Don’t worry. There will be more on Arthur Machen. I have read and will be reviewing more of his work.
However, a few months ago, two to be exact, I watched a rather mediocre movie on Amazon based on this story.
Being a Fritz Leiber fan – at least of his non-sword-and-sorcery, I looked it up.
Review. “The Hill and the Hole”, Fritz Leiber, 1941.
Unsurprisingly, this 1942 story was first published in Unknown since it partakes of that magazine’s mixture of science and rationality with horror and fantasy.
Our protagonist, Tom Digby, is somewhere in the Midwest surveying for the US Geological Service.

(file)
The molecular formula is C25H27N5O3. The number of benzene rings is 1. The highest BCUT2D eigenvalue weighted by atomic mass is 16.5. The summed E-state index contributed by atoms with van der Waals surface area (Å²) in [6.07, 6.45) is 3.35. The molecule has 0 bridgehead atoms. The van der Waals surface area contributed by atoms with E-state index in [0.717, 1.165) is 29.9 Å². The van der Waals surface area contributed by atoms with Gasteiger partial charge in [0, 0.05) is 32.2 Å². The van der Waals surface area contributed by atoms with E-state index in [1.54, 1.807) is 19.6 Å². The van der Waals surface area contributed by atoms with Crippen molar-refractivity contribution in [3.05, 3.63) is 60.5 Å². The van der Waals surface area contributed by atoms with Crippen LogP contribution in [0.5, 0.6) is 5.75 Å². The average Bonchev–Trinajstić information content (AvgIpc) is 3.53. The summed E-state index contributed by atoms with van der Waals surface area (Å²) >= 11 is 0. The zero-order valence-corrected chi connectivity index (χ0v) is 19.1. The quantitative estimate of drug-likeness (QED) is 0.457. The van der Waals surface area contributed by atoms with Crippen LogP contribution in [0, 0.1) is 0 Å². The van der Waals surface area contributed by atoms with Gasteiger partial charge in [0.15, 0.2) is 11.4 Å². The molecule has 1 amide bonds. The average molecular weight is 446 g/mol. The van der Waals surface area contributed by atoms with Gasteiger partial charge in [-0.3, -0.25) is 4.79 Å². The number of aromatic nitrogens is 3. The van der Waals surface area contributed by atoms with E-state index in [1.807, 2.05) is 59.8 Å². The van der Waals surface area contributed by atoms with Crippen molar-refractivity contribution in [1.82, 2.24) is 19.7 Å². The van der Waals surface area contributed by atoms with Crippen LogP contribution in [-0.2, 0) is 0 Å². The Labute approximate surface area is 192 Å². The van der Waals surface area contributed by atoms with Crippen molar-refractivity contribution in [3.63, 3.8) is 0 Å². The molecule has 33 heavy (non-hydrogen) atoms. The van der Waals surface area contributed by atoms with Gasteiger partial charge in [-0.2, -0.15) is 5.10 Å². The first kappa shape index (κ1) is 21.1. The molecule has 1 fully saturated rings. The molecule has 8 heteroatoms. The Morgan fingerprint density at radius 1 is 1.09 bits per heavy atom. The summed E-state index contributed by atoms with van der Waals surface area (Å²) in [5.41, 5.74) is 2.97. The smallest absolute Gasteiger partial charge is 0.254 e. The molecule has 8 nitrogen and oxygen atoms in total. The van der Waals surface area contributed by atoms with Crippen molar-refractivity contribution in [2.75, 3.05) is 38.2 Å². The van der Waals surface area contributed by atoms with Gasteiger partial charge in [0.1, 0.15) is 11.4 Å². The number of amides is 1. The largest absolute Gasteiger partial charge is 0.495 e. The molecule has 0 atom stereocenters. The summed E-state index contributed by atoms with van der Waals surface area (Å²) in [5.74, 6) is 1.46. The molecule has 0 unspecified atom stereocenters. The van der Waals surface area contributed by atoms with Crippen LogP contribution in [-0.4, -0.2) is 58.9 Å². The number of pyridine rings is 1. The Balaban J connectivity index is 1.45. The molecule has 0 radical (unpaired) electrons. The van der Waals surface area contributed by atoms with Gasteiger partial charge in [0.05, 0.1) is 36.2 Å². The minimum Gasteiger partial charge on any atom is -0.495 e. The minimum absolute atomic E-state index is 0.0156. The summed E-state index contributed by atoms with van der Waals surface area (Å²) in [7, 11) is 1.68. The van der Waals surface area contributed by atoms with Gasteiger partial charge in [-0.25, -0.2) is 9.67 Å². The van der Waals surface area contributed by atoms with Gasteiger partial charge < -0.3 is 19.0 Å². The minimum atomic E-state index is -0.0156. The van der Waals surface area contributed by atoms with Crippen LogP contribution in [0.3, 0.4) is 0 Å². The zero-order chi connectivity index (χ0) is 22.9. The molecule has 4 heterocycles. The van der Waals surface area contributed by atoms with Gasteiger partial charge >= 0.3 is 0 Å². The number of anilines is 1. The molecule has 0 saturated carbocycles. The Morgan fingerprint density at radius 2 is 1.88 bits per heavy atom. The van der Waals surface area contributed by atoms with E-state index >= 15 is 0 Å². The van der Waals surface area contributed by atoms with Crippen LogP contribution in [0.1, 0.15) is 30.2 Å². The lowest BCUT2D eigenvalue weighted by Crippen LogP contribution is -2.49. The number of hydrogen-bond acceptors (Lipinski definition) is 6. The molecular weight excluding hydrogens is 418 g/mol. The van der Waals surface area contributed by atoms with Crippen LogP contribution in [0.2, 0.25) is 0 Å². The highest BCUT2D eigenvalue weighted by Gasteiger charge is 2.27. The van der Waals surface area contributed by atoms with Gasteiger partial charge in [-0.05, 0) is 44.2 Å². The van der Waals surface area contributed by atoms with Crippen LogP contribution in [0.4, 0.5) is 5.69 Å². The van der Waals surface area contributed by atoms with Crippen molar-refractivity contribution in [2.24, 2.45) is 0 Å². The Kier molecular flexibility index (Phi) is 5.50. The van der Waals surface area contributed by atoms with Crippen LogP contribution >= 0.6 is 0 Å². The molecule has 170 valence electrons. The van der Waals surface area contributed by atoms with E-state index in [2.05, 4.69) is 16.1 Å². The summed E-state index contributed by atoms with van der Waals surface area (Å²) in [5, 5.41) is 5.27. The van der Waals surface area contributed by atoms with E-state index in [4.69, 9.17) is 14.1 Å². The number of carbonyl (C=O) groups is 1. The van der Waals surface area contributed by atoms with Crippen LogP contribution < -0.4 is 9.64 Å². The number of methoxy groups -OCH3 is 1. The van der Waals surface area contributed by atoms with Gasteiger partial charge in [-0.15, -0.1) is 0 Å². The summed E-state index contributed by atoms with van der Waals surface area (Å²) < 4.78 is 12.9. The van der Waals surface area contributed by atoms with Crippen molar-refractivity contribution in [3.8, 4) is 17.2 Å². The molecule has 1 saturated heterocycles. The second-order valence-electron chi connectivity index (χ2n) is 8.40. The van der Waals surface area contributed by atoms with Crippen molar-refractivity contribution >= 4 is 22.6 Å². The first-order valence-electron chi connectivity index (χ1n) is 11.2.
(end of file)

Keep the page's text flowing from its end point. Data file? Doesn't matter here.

He encounters an anomaly. He can’t get an accurate reading on a hill’s height using a transit and altimeter.
A girl who lives on the land the “hill” is on, warns him that it is, in fact, a hole as his instruments say. Furthermore, “They” live there, and They don’t like to be disturbed. She even tells him another man went up the hill a couple of years ago and “They made him dead.”
Digby meets his boss, Ben Shelley, for lunch, and Ben shows him the last topographic map for the area. It does, indeed, show a hole instead of a hill.
Digby asks Shelley to help him take another reading. Ben mentions some oddities about the death of the last man who tried to survey it. He was suffocated.
Digby remembers the girl’s warning, but he is determined to assert rationality – here symbolized by cartography – and not give in to superstition.
And, so, he goes up the hill for an adequately weird ending and somewhat memorable conclusion.